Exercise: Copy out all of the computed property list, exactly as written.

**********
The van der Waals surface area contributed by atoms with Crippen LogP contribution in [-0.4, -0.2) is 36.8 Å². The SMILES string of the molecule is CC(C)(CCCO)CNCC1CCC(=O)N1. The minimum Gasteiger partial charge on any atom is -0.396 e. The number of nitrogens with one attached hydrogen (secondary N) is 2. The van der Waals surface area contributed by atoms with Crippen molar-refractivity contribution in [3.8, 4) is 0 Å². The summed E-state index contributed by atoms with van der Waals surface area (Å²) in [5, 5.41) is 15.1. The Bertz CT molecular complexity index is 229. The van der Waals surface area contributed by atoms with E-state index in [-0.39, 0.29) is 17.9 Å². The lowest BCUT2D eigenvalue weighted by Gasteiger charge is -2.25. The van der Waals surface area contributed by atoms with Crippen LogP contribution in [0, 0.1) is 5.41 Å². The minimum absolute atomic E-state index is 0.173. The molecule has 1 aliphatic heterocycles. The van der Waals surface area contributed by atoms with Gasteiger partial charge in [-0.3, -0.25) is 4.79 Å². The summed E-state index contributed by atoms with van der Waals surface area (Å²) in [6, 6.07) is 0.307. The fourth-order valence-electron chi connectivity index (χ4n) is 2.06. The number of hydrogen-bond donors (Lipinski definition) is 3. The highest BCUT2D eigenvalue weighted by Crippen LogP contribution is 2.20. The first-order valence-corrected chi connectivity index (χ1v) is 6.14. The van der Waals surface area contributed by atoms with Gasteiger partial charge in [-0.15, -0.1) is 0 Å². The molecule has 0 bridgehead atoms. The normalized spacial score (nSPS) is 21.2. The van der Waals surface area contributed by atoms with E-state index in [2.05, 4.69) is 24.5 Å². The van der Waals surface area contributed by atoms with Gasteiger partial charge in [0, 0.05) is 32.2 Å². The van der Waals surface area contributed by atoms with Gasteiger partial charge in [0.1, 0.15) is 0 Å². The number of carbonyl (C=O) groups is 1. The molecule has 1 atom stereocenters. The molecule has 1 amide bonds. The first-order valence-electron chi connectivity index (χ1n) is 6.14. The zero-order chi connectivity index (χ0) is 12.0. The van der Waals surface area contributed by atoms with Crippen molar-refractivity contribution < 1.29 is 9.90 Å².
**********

The van der Waals surface area contributed by atoms with Crippen LogP contribution in [-0.4, -0.2) is 36.8 Å². The SMILES string of the molecule is CC(C)(CCCO)CNCC1CCC(=O)N1. The minimum Gasteiger partial charge on any atom is -0.396 e. The number of nitrogens with one attached hydrogen (secondary N) is 2. The van der Waals surface area contributed by atoms with Crippen molar-refractivity contribution in [3.8, 4) is 0 Å². The summed E-state index contributed by atoms with van der Waals surface area (Å²) in [5, 5.41) is 15.1. The Bertz CT molecular complexity index is 229. The van der Waals surface area contributed by atoms with E-state index in [-0.39, 0.29) is 17.9 Å². The lowest BCUT2D eigenvalue weighted by Gasteiger charge is -2.25. The van der Waals surface area contributed by atoms with Crippen LogP contribution in [0, 0.1) is 5.41 Å². The minimum absolute atomic E-state index is 0.173. The molecule has 1 aliphatic heterocycles. The van der Waals surface area contributed by atoms with Gasteiger partial charge in [-0.3, -0.25) is 4.79 Å². The summed E-state index contributed by atoms with van der Waals surface area (Å²) in [6, 6.07) is 0.307. The fourth-order valence-electron chi connectivity index (χ4n) is 2.06. The number of hydrogen-bond donors (Lipinski definition) is 3. The highest BCUT2D eigenvalue weighted by Crippen LogP contribution is 2.20. The first-order valence-corrected chi connectivity index (χ1v) is 6.14. The van der Waals surface area contributed by atoms with Gasteiger partial charge in [-0.15, -0.1) is 0 Å². The molecule has 0 bridgehead atoms. The normalized spacial score (nSPS) is 21.2. The van der Waals surface area contributed by atoms with E-state index in [2.05, 4.69) is 24.5 Å². The van der Waals surface area contributed by atoms with Gasteiger partial charge in [0, 0.05) is 32.2 Å². The van der Waals surface area contributed by atoms with Gasteiger partial charge in [0.1, 0.15) is 0 Å². The number of carbonyl (C=O) groups is 1. The molecule has 1 atom stereocenters. The molecule has 1 amide bonds. The first-order valence-electron chi connectivity index (χ1n) is 6.14. The zero-order chi connectivity index (χ0) is 12.0. The van der Waals surface area contributed by atoms with Crippen molar-refractivity contribution < 1.29 is 9.90 Å².